2.Major opensource products are built upon nostalgia of the ‘better times’, the golden age of the hackerdom during the 60′s~80′s. Linux, gcc the vast majority of the main opensource projects are built upon, vim vs. emacs war, and etc etc. Linux distros had been making some good strides in this department but we still need to face facts. To anyone who didn’t string together shell scripts when he/she was in high school, major opensource projects and the tools they are based upon look downright archaic. It isn’t because they have bad user interface design (they do). It’s because they really are old and deprecated. I am continuously amazed by how many people tell fresh young minds entering hackerdom to go learn C. Kindergartners don’t start learning English language by starting with Latin. Why is the whole darn culture based on a fast-but-bad programming language designed before many of us were born? Let’s be honest here, most people who recommend C to beginners started with BASIC. When a whole culture based on ideals of innovation and sharing begins to look outdated and conservative next to hulking multi-billion/trillion-dollar corporate entities, they are in trouble.

3.This is a repeat of above statement, but it bears some reiteration. There isn’t enough innovation in the opensource community. Again, large corporate entities that takes three days to ship an empty box innovates a whole lot more than most of the opensource communities out there. Sure, there had been some interesting developments that’s making the world a better place, like Ruby and Python. The same Ruby and Python people praise for finally getting around to implementing great ideas of programming languages like Smalltalk and Lisp. Smalltalk and Lisp was invented back when the idea of a cheap personal computer was the stuff of science fiction. Linux is playing catch up in terms of features and architecture with commercial operating systems and in critical applications UNIX is king (guess how old it is).  Meanwhile Microsoft is making strides with .NET framework and Google/Apple is on the cusp of next era of personal computing. Based on real world progress, opensource community as a whole lack clear vision of what the future should be.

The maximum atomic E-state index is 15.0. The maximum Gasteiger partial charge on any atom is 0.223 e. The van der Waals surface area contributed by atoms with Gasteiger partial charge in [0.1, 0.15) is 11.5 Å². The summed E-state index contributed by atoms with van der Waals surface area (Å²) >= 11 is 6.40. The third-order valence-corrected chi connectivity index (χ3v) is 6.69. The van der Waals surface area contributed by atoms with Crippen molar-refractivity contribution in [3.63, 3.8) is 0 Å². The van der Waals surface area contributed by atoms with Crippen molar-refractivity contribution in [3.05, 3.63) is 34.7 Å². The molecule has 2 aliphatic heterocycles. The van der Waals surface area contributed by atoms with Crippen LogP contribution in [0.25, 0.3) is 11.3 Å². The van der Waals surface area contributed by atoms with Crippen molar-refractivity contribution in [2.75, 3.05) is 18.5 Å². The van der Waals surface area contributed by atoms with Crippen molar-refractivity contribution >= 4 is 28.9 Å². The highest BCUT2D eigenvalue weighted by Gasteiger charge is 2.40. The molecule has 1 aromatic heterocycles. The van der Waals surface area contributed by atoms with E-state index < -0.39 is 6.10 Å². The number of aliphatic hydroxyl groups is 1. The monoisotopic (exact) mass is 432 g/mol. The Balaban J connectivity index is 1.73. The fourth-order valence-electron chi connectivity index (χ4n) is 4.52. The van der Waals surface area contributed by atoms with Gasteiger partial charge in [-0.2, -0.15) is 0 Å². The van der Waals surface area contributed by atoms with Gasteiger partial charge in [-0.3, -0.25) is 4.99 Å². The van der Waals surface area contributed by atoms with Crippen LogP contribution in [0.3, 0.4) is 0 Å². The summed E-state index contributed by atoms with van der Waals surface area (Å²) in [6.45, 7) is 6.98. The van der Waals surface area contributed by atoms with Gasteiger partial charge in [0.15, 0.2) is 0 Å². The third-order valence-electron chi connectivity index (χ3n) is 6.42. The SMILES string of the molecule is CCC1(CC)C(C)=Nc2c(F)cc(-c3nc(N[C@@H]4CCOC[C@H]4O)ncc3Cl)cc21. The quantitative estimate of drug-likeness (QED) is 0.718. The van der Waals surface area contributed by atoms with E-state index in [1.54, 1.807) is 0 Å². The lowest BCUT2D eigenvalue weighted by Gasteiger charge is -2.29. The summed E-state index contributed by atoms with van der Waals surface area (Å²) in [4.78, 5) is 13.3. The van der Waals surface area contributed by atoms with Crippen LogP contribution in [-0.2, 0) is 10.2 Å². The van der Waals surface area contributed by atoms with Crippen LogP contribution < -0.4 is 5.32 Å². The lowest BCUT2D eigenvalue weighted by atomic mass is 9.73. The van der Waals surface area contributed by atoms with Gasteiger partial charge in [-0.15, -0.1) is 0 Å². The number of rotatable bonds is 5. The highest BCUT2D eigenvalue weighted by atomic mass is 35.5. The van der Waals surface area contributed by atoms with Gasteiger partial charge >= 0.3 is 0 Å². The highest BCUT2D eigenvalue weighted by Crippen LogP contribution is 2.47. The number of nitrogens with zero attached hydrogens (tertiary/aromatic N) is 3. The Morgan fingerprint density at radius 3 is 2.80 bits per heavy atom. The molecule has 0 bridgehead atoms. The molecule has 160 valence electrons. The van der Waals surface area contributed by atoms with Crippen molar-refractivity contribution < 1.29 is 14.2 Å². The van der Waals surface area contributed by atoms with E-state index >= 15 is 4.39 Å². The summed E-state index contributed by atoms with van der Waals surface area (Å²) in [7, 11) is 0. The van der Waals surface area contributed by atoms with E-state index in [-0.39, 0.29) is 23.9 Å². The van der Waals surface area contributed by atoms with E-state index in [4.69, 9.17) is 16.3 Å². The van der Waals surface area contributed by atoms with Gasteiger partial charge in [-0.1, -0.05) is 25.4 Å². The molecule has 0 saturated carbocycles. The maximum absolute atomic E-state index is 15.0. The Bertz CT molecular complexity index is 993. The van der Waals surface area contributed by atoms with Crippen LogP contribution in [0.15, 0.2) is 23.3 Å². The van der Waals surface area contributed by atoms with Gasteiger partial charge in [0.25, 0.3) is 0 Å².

4.There is an inherent elitism within a lot of the opensource communities. Personally I have no issue with elitism on personal level. It’s when such attitude permeates within entire communities that they begin to do real harm. Common sense dictates that any software targeted at Jane Doe should be easy enough for J.D. to use. Not so in a lot of opensource communities. If Jane Doe has hard time using an obscure text editor with more commands than the usual operating system it’s her fault for being so lazy and/or dumb. If a kid who can barely type can’t learn C and work with pointers the kid must be stupid. If it’s too difficult for artists to use computer systems to create beautiful things without pre-packaged software it’s because artsy types aren’t supposed to be good at computers. These problems are being addressed by a new wave of hackers and hacker-minded people but they are still tragically present in many of the present communities, even when they don’t specifically come out and say those things.

There are other interesting traits about opensource and opensource oriented communities Jaron Lanier pointed out as well, like how most of them are structured to shout down any voice of dissent based on fear of isolation, and how there is a culture of complacency among its leading members, but those things apply to almost any large group of people, so I felt no need to single out and discuss them.

I’m an optimist. I think there are movements within the opensource community that are trying to address this problem. I think the prevalence of web platforms, popularity of light weight scripting languages, and web/user interface designs are all in some form a reaction to the perceived stagnation of opensource community. People are increasingly becoming aware of what a stupid idea it is to teach C in middle schools, and how even stupider it is to begin computer education in a middle school instead of much, much earlier. I might go out on a limb and say that some people are beginning to realize that programming as an activity is not difficult at all, and that it is the teachers who don’t know what they are doing, not the students.

Yet I am still worried about the culture of opensource. Opensource as in framework of idea, not of computing. How can we apply the ideas of opensource and innovation to the fields outside computing, like CNC based personal manufacturing, scientific research and DIYbio when it’s running into such problems on what should be the culture’s home ground? Are those open-manufacturers/scientists/biohobbyists/etc about to run into unforeseen trouble inherent in existing idea of opensource itself? Are we already in trouble?

edit: maybe I should say that the woe of current opensource community (as a whole. There are many brilliant people and groups out there, can’t stress that enough) is that they don’t hack as much as smaller groups?

Edit: Aug 28